# Can a random variable be expressed as a sum of deterministic and random variable?

Say we have a sequence of random variables $$\{X_t:t\geq 0\}$$ following an unknown stochastic process with distribution $$X_t\sim N(\mu_X,\sigma_X^2)$$. This idea came to me from the additive noise model. Say at time $$t$$ we have observed $$x_t$$. Can it, thus, be said that at time $$t$$

$$$$X_t=x_{t}+noise$$$$

The math or the idea may be incorrect. If it is indeed incorrect, I would like to reiterate my question in the title, as to whether the random variable $$X_t$$ can be decomposed in a similar (yet correct) manner as above. Thank you!

• Imagine that the deterministic part of the process is the mean $\mu$, which can be time-varying ($\mu_t$), and the stochastic part is $e_t \sim N(0, \sigma^2)$. Then you've decomposed $X_t$ into the sum of a deterministic part ($\mu_t$) and a stochastic part ($e_t$). Commented Apr 8, 2020 at 16:41
• The answer trivially is yes: define $x_t$ to be whatever you want and subtract it from $X_t.$ Evidently you have some restrictive concepts concerning how $x_t$ might be chosen and what constitutes "noise" (for instance, usually noise terms are centered around zero). Would you like to refine your question to narrow down the possibilities?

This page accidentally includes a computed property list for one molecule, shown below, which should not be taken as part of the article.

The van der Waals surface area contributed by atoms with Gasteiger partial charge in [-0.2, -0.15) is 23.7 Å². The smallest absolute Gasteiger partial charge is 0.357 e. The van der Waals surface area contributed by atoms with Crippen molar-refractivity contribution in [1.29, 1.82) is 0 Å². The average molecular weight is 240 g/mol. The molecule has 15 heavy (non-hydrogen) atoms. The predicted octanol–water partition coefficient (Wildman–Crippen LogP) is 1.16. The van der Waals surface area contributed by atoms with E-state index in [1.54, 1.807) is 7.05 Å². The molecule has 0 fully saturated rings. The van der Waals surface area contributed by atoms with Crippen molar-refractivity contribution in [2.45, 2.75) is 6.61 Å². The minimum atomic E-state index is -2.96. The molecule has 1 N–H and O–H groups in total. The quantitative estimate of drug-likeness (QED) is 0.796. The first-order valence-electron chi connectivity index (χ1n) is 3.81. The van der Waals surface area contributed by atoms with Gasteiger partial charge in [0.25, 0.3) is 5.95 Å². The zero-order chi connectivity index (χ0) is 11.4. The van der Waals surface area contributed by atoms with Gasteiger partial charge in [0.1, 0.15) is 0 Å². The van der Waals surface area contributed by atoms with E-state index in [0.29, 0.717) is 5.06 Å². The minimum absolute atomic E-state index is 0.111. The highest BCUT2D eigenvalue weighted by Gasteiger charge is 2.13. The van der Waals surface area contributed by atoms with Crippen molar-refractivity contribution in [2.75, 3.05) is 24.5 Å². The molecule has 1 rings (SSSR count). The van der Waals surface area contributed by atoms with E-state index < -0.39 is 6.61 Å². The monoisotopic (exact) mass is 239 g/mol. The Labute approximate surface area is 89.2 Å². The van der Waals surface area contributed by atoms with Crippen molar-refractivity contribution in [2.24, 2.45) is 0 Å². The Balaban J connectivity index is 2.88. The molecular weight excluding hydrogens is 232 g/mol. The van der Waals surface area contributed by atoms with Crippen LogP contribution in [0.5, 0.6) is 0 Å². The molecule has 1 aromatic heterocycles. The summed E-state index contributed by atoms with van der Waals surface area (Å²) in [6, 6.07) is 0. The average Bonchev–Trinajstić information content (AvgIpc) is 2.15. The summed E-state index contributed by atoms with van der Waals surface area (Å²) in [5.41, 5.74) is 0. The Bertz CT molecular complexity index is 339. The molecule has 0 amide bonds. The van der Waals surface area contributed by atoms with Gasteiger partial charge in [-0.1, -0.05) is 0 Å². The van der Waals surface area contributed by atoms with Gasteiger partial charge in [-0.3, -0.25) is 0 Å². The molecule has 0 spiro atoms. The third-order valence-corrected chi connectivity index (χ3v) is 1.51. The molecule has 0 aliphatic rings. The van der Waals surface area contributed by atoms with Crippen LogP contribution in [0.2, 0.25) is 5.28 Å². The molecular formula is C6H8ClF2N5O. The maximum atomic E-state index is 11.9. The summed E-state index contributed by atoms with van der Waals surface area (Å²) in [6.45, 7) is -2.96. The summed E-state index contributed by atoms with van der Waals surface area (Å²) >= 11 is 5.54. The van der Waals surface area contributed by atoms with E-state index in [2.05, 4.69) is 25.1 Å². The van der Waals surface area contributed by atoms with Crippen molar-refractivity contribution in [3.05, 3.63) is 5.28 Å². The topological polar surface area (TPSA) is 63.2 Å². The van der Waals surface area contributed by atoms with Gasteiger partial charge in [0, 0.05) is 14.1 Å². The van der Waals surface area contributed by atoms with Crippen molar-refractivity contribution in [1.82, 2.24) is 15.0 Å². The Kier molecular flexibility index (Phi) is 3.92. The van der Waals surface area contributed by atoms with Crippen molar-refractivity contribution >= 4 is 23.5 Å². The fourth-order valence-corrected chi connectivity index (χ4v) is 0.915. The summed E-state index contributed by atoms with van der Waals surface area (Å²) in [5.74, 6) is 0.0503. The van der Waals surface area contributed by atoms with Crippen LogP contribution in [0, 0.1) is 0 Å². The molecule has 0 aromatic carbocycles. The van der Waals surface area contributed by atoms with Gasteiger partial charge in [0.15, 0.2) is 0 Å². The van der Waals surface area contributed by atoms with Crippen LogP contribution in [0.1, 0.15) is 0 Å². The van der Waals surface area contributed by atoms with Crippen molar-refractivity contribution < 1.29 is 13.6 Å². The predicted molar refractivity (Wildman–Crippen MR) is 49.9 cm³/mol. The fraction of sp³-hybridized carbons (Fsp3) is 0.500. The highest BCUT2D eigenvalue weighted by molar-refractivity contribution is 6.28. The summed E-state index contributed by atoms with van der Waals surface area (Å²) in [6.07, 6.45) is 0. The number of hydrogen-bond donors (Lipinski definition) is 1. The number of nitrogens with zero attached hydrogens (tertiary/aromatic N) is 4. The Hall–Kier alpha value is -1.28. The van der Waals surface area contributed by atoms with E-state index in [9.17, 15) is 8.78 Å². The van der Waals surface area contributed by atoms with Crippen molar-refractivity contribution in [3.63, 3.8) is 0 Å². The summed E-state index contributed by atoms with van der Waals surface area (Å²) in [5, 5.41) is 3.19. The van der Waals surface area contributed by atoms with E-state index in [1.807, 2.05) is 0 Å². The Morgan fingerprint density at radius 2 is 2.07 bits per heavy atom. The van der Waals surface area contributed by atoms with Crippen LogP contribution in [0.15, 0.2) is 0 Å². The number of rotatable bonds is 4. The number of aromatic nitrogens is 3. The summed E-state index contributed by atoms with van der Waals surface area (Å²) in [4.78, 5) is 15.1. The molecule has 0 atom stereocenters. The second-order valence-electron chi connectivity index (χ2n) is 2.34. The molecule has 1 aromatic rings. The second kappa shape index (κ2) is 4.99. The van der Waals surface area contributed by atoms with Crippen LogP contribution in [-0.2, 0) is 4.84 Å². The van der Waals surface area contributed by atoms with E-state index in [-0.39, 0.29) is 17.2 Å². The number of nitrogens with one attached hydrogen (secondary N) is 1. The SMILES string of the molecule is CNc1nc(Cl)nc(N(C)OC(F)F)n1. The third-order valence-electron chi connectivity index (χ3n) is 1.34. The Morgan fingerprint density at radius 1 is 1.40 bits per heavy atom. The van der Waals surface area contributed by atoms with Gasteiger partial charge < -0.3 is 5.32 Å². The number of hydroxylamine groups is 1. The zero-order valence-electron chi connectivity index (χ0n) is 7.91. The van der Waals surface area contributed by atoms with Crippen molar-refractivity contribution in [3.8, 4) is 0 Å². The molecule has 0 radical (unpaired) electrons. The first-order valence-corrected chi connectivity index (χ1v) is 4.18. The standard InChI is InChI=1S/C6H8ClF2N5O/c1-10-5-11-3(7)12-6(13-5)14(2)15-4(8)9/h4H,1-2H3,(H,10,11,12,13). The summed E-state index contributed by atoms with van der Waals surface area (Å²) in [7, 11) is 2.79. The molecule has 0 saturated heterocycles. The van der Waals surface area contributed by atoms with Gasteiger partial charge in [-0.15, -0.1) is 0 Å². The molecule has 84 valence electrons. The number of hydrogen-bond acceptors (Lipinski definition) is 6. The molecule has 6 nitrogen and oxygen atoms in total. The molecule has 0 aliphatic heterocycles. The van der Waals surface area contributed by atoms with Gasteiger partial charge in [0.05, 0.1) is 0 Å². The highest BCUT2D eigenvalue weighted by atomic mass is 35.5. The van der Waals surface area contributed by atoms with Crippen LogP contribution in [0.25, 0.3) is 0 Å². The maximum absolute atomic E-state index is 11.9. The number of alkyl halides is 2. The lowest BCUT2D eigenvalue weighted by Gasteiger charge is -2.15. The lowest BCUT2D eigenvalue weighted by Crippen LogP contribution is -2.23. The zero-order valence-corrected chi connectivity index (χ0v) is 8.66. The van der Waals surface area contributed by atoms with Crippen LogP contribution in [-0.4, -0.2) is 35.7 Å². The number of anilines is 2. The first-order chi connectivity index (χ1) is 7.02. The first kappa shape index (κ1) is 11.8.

– whuber
Commented Feb 3, 2023 at 15:05
• Yes, see the reparamaterization trick used in autoencoders for an example stats.stackexchange.com/questions/199605/… Commented Feb 3, 2023 at 15:17

## 2 Answers

Yes, we can. Consider a random variable $$X$$ with mean $$\mu \in \mathbb{R}$$. (Note that not every random variable has a mean, so there is a loss of generality in this starting point.) If we define the random variable $$\varepsilon \equiv X-\mu$$ as the deviation from the mean then we can write the original random variable as:

$$X = \mu + \varepsilon.$$

The random variables $$\varepsilon$$ has zero mean, by construction. This technique is possible because whenever we have a random variable, adding a constant imposes a location-shift that yields a new random variable. Even for a random variable that does not have a mean, it is possible to write it as a sum of a constant and a location-shifted version of that random variable.

Consider linear regression: $$Y = X\beta + e$$ We decompose a random variable ($$Y \sim N(X\beta, \sigma^2)$$) into a deterministic part ($$X\beta$$) and a random part ($$e \sim N(0, \sigma^2)$$). So the answer is yes, we can decompose a random variable into deterministic and random components.

Though of course note that from a statistical point of view (as opposed to a probabilistic one) we won't be able to recover these components exactly - it's an estimation.